3. Dan – you are partially correct. However, Jesus said that God’s original intent for marriage was for one man and one woman for life. Sin enters the picture and things change. I’d much rather see polygamy legalized before homosexual marriage. God NEVER allowed for the homosexual lifestyle. EVER.

  4. Utah’s New Attorney General Outlines His Policies On Polygamy Prosecutions

    According to yesterday’s Salt Lake Tribune, Utah’s newly-elected attorney general, John Swallow says he will continue the policy of his predecessor Mark Shurtleff and will not bring criminal charges against consenting adults in plural marriages if they have not violated any law other than the state’s polygamy ban. It is estimated that 38,000 people live in polygamous communities in Utah. Swallow said that he however will “do everything we can to uncover any type of abusive practice going on in any community.” He will continue to defend the constitutionality of Utah’s bigamy statute in an ongoing challenge to it by members of an openly polygamous family (subjects of the television show Sister Wives).

  5. Topsy-Turvy

    I have made this point before in my post: “THOUGHT vs. DEED”. Jerryold Jensen’s motion and recent reply in the Kody Brown case seeking a ruling on the constitutionality of Utah’s farcical bigamy statute prompted me to make it once again.

    The First Amendment forbids government to burden Americans’ exercise of their religious beliefs. The Reynolds court came along and eviscerated this liberty. It said that states could itemize a list of religious activities which can be believed in but NOT practiced. Thus, Utah (and some neighboring states) could include polygamy as a conduct which could be criminalized.

    So, in the wake of Reynolds, you could believe in polygamy to your heart’s content (as Mormons do), but you could not practice it. The thoughts were just fine – the ACTIONS were not.

    So, there are tens of thousands of Fundamentalist Mormons in the Intermountain West who eagerly embrace plural marriage in their minds. Utah residents who proceed to take a plural wife are presumptive felons (although the current Attorney General’s office insists on NOT prosecuting them).

    The prohibited actions (contemplated in Reynolds) occur when a man is married to one person and goes to bed with a different person (male or female). That makes you a felony bigamist. The 2003 Lawrence decision overruled that legislation, otherwise tens of thousands of Utahns would be in prison now for bigamy. So they can’t prosecute the SEX. They have to rely on the other prong of the bigamy statute – the “purport” prong. You are guilty of bigamy if you are married to one person, and assert (believe) that you are married to another. Kody Brown has ONE legal wife. He THINKS of the other three ladies as “wives” in a religious sense, but the State has already said that having additional spouses is legally VOID and impossible. Legally, the other three women are girl-friends, mistresses, or just partners in an affair. So, Brown can call them “wives”, but wives they are not.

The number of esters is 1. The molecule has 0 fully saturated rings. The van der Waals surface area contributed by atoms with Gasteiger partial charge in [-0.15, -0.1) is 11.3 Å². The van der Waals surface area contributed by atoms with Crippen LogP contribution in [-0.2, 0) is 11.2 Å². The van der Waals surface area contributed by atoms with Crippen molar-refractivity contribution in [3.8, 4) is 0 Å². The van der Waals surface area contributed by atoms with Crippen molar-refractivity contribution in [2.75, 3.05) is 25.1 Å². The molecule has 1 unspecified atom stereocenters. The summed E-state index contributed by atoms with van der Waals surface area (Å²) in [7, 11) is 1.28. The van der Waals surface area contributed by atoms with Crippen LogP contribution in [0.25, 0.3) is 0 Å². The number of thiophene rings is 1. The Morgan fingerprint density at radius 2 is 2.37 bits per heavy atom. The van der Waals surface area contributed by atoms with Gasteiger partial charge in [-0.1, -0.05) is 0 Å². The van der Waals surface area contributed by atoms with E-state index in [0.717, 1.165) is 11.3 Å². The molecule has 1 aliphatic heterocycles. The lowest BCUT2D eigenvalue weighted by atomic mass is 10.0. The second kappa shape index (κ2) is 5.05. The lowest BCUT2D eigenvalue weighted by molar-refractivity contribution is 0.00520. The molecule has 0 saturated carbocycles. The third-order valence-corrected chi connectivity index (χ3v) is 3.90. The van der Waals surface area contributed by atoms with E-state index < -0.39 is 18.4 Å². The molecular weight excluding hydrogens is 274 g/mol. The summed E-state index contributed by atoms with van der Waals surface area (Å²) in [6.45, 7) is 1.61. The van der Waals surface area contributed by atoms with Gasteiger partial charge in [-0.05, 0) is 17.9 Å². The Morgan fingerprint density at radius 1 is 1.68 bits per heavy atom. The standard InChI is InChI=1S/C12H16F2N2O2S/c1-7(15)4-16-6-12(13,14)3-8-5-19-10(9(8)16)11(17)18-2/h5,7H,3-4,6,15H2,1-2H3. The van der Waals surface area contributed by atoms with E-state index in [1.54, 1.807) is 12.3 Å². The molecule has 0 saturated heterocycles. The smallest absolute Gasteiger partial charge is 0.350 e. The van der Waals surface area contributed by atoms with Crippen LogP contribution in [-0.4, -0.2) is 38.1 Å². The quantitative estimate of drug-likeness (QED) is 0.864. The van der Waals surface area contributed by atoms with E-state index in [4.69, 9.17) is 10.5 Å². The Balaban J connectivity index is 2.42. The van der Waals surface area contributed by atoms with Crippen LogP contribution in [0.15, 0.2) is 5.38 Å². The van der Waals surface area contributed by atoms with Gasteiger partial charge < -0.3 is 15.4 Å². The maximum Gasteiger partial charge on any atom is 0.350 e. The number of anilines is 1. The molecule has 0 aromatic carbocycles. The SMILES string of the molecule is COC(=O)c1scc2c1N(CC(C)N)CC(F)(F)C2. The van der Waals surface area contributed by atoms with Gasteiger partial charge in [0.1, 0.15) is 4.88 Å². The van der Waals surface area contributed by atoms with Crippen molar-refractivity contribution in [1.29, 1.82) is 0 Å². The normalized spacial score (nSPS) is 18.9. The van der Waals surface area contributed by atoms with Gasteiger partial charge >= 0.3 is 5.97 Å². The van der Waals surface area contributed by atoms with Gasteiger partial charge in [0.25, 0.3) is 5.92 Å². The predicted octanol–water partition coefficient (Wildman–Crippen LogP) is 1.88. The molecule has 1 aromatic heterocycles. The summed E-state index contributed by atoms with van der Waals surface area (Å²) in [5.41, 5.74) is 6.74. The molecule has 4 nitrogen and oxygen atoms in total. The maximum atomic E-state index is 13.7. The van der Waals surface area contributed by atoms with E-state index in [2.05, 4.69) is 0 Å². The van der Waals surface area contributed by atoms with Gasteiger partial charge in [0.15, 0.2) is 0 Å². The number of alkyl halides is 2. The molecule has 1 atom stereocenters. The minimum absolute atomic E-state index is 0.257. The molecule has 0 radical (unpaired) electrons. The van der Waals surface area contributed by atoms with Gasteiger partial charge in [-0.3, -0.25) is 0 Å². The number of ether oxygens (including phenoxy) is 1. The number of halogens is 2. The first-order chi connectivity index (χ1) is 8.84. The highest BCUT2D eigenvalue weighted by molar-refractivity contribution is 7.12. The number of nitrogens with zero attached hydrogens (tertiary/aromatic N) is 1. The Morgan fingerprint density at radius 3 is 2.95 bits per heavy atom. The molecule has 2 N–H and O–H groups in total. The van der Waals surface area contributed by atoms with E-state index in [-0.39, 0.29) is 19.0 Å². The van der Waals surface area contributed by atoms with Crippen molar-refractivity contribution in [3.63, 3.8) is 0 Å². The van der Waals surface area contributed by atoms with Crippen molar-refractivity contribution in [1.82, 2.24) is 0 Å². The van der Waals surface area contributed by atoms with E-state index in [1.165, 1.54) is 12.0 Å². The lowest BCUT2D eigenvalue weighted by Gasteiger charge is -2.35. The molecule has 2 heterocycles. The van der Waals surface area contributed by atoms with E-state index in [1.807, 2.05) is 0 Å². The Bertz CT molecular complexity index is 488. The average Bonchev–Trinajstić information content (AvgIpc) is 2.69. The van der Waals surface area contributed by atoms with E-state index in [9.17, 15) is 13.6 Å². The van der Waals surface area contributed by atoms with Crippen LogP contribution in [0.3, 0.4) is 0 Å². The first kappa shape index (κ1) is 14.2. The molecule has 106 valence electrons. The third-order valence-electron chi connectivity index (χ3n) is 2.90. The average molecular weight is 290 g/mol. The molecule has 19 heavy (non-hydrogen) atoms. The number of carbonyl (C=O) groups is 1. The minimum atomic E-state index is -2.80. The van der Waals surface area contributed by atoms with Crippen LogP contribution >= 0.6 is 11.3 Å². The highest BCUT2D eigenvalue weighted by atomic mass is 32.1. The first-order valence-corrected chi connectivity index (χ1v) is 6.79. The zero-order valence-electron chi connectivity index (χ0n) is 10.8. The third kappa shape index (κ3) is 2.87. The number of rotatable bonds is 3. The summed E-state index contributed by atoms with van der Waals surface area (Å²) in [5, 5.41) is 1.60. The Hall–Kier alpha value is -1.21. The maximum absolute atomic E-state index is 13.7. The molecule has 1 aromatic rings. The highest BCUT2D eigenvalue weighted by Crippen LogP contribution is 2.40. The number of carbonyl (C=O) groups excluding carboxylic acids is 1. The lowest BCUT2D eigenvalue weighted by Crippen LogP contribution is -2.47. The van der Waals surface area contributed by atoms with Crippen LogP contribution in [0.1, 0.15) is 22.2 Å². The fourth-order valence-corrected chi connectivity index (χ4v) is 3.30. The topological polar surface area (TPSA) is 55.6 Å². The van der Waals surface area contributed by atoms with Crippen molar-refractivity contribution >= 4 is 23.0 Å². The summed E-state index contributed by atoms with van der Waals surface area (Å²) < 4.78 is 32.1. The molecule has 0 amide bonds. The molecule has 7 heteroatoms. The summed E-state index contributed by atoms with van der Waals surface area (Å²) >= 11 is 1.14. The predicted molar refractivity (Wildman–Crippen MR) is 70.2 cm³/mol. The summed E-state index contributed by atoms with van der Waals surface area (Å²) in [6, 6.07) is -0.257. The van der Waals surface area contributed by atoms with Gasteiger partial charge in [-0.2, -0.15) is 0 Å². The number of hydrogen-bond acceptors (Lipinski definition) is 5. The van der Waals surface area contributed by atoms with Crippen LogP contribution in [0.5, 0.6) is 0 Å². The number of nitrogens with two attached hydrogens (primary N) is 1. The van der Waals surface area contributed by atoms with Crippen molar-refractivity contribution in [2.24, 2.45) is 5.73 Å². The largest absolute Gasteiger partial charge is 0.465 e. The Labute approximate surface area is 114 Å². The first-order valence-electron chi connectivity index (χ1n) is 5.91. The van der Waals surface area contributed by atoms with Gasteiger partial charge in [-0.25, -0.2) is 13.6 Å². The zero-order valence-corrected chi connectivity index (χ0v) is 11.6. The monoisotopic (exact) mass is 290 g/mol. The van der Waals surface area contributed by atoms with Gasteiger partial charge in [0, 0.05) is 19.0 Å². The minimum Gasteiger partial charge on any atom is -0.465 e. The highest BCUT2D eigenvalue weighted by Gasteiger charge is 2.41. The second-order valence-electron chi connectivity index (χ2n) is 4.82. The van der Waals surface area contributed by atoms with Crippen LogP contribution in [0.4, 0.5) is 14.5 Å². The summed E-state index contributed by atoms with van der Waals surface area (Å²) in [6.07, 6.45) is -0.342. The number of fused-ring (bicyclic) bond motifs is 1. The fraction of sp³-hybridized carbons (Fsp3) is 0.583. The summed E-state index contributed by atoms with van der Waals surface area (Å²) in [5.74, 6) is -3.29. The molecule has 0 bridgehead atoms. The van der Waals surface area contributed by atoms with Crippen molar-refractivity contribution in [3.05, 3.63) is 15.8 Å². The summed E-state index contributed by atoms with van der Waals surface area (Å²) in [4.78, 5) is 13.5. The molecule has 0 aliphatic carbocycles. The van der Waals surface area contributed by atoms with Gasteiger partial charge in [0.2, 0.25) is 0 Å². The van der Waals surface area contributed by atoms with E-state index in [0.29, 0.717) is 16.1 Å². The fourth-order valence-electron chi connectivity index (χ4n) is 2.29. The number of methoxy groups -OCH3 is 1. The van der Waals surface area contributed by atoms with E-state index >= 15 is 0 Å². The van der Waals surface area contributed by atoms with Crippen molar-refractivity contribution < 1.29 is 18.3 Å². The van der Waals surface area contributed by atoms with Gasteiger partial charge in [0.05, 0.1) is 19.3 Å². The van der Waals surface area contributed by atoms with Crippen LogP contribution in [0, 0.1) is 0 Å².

As Jerryold Jensen points out in his reply, Kody’s sexual activities with the various ladies are utterly shielded by Lawrence. It is the fact that Brown THINKS of them as “wives” that makes him a felon.

    So now we have the unintended consequences of the Reynolds insanity. We have a state that REFUSES to prosecute the prohibited exercise (actions) of the believers, while it insists on criminalizing . . . . . . . . . . . .

    THEIR THOUGHTS !!!!!!!!!!

    Wait though! It criminalizes their lifestyle (existence and mindset) as did Bowers to homosexuals (until 2003), but the chief Mormon law enforcement officers of the state dare not prosecute it now for fear that someone like Kody Brown will come along and TEST the statute in the courts. The Church wrote the statute. Is it not the Church now who is frantically trying to salvage it? I wouldn’t be surprised if those Lehi Keystone Kops have already been excommunicated for the biggest tactical blunder in modern Church history.